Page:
With a new season, there’s redesigns, overhauls and innovation galore. But which racing machine comes in pole position for you?
Ferrari’s 63rd single-seater entry into the Formula 1 World Championship sets the standard for the rest, establishing wider tyres, wider front wing and lower rear wing as trends across the board.
Specifically, we’re seeing the sidepods gain more complex aerodynamic designs, and the addition of a fin on the engine cover. The roll-hoop has seen a complete redesign and the wheels tinkered with to speed up pit stops.
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Sahara Force India VJM10
As with several of the new 2017 cars, Force India’s new machine boasts a thumb-tip nose and shark fin, as well as totally redesigned front and rear wings to adhere to the new aerodynamic regulations.
The biggest news here is the striking pink livery, a colour scheme change due to the team’s new partnership deal with water technology specialist BWT. That rear shark fin may be bad, but the Pepto Bismol paint job takes things to another level.
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With more grey in the livery than previous years, the new Haas machine has also been gifted the horrible aerodynamic fin that typifies the field in 2017. Despite this, the team has offered up a solid design, exaggerating last year’s outwash tunnel on the front wing and ditching the inner cascades used in 2016.
The endplate is evidently aping Ferrari’s triangular toppers, and various inlets and winglets have got away with improving aerodynamics without making the car look overly busy. It’s not the best of the bunch, but it’s certainly not the worst.
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Talk about dynamic. The new MCL32 is one of our favourite machines this season. A striking orange and black livery ramps up the tiger factor, and celebrates the team’s illustrious history whilst looking forward to their newly-managed future.
Overhauled in almost every respect of design, we’ve been given an aggressive-yet-elegant car, with Fernando Alonso calling it ‘one of the most beautiful cars [he] has ever driven’. Even that omnipresent back wing looks good thanks to some savvy silhouetting.
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Voted the best looking of the new bunch in many an enthusiast’s poll, the W08 shows a departure from the template of many 2017 cars. The back shark fin is considerably smaller, and a narrow nose design takes the thumb-like stub of other teams’ machines in a different direction.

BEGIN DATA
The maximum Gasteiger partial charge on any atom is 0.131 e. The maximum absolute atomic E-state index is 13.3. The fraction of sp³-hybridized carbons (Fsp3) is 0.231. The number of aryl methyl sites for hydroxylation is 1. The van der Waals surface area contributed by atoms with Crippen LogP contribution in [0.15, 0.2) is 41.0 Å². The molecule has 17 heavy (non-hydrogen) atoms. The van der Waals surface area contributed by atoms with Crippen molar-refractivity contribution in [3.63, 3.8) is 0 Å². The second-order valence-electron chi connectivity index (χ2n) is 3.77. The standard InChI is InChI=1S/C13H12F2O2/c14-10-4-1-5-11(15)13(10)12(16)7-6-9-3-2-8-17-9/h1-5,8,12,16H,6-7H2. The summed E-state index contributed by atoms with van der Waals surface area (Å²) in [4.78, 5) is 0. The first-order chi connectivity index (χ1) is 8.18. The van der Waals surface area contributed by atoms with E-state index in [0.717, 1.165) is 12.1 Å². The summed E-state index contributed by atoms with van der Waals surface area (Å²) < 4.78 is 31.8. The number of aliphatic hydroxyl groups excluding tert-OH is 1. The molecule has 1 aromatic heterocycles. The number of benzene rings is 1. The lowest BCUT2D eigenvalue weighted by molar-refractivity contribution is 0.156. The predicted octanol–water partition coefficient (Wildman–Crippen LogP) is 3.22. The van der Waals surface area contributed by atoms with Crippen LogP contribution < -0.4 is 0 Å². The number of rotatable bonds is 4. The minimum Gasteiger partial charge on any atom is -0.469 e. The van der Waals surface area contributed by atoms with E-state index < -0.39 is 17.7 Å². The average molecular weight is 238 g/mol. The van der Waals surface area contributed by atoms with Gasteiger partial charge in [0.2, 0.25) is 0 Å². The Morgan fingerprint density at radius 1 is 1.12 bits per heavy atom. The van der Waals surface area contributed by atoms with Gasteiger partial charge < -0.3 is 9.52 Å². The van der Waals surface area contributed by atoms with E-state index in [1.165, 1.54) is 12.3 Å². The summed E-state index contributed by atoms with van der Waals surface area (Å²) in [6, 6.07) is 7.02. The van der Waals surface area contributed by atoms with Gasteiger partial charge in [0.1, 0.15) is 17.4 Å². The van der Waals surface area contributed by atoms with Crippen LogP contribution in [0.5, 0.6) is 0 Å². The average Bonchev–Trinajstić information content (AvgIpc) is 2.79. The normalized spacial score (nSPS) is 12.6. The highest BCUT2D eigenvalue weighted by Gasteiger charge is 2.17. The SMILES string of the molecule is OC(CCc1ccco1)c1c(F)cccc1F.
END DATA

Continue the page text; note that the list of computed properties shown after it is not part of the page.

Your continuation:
The huge S-duct outlet is carried across from last year, as does – unsurprisingly – the classic silver livery, now synonymous with the team. An interesting paint job gives the illusion of movement but, with its V6 turbo engine, it’s likely that the car will need any help in that department.
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Red Bull RB13
‘Unlucky for some,’ read Red Bull’s official release for their RB13. With its incredibly tight and compact chassis, this is a car to be reckoned with. Tiny air inlets and undercut side pods show aerodynamic design down to the smallest detail and that nosecone with a hole at the tip is nothing short of genius.
It may not be the best looking of the cars, and doesn’t shock with its livery, either. But the RB13 is a serious contender, and a solid design.
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The new French car has distinctive wings and a wider track, and is fitted with the new Pirelli tyres. Additionally, to fit in with the new nose regulations, the team have included the much-maligned ‘thumb’ appendage.
Colour-wise, we’re talking yellow – which comes as no surprise given its status as Renault’s corporate colour scheme. The black manages to hide the hideous back fin reasonably well, and even gives this machine a touch of the Batmobile.
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Sauber’s 2017 offering is wider than its previous iteration, growing 20cm to 2 metres. The tyres, too, are 25 per cent wider than they were before – as are the front and rear wings. Coupled with the enlarged diffuser and it’s clear that Sauber are under the impression that bigger is better.
Of course, this adds to downforce and grip, meaning faster lap times, so these cosmetic changes should translate into better results. Allegedly redesigned from scratch, the car is a celebration of 25 years in Formula 1, and its blue and white colour scheme reflects this silver anniversary.
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Toro Rosso STR12
One of the only cars that has managed to look good with the back shark fin, Toro Rosso’s STR12 hasn’t opted for the silhouette approach – but rather have embraced a bigger canvas and splashed their bull logo across the car.
With a nose similar to the Mercedes machine, and tightly-packed bodywork that resembles Ferrari’s offering from last year, the has a day-glow red and striking metallic blue colour scheme. A firm fan favourite.
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Another car that has used the back fin creatively, Williams Martini have created a 21st century car that harks back to the golden age of motorsport. In clean white with striking pattern strip, this is retro at its very best.
The side pods have seen a subtle redesign from last year, and some clever silhouetting around the base give the car a look almost of floating.
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